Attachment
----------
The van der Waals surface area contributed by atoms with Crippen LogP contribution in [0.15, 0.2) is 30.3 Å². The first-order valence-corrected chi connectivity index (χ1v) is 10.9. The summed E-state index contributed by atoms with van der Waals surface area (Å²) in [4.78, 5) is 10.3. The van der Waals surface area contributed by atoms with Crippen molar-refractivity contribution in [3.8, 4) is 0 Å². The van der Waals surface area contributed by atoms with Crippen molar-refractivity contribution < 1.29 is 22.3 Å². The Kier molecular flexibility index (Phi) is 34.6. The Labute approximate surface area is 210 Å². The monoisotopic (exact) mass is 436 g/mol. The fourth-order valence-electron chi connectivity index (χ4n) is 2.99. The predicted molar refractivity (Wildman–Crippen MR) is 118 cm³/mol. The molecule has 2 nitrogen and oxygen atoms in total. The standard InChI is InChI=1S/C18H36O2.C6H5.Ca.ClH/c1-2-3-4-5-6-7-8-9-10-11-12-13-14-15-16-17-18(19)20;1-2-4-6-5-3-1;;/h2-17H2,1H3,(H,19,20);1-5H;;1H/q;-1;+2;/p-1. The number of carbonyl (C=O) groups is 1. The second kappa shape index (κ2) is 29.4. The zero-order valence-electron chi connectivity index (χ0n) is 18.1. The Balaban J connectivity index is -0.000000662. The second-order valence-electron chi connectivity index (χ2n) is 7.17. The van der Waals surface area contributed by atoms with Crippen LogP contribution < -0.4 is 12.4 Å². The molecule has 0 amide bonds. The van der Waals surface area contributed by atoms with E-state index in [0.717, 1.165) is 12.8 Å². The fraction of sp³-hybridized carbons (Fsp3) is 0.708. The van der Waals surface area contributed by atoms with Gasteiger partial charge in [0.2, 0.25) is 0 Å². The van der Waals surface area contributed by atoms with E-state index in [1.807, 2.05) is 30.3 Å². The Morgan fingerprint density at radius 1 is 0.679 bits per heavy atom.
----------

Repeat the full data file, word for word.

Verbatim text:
The van der Waals surface area contributed by atoms with Crippen LogP contribution in [0.15, 0.2) is 30.3 Å². The first-order valence-corrected chi connectivity index (χ1v) is 10.9. The summed E-state index contributed by atoms with van der Waals surface area (Å²) in [4.78, 5) is 10.3. The van der Waals surface area contributed by atoms with Crippen molar-refractivity contribution in [3.8, 4) is 0 Å². The van der Waals surface area contributed by atoms with Crippen molar-refractivity contribution < 1.29 is 22.3 Å². The Kier molecular flexibility index (Phi) is 34.6. The Labute approximate surface area is 210 Å². The monoisotopic (exact) mass is 436 g/mol. The fourth-order valence-electron chi connectivity index (χ4n) is 2.99. The predicted molar refractivity (Wildman–Crippen MR) is 118 cm³/mol. The molecule has 2 nitrogen and oxygen atoms in total. The standard InChI is InChI=1S/C18H36O2.C6H5.Ca.ClH/c1-2-3-4-5-6-7-8-9-10-11-12-13-14-15-16-17-18(19)20;1-2-4-6-5-3-1;;/h2-17H2,1H3,(H,19,20);1-5H;;1H/q;-1;+2;/p-1. The number of carbonyl (C=O) groups is 1. The second kappa shape index (κ2) is 29.4. The zero-order valence-electron chi connectivity index (χ0n) is 18.1. The Balaban J connectivity index is -0.000000662. The second-order valence-electron chi connectivity index (χ2n) is 7.17. The van der Waals surface area contributed by atoms with Crippen LogP contribution < -0.4 is 12.4 Å². The molecule has 0 amide bonds. The van der Waals surface area contributed by atoms with E-state index in [0.717, 1.165) is 12.8 Å². The fraction of sp³-hybridized carbons (Fsp3) is 0.708. The van der Waals surface area contributed by atoms with Gasteiger partial charge in [0.2, 0.25) is 0 Å². The van der Waals surface area contributed by atoms with E-state index in [1.807, 2.05) is 30.3 Å². The Morgan fingerprint density at radius 1 is 0.679 bits per heavy atom.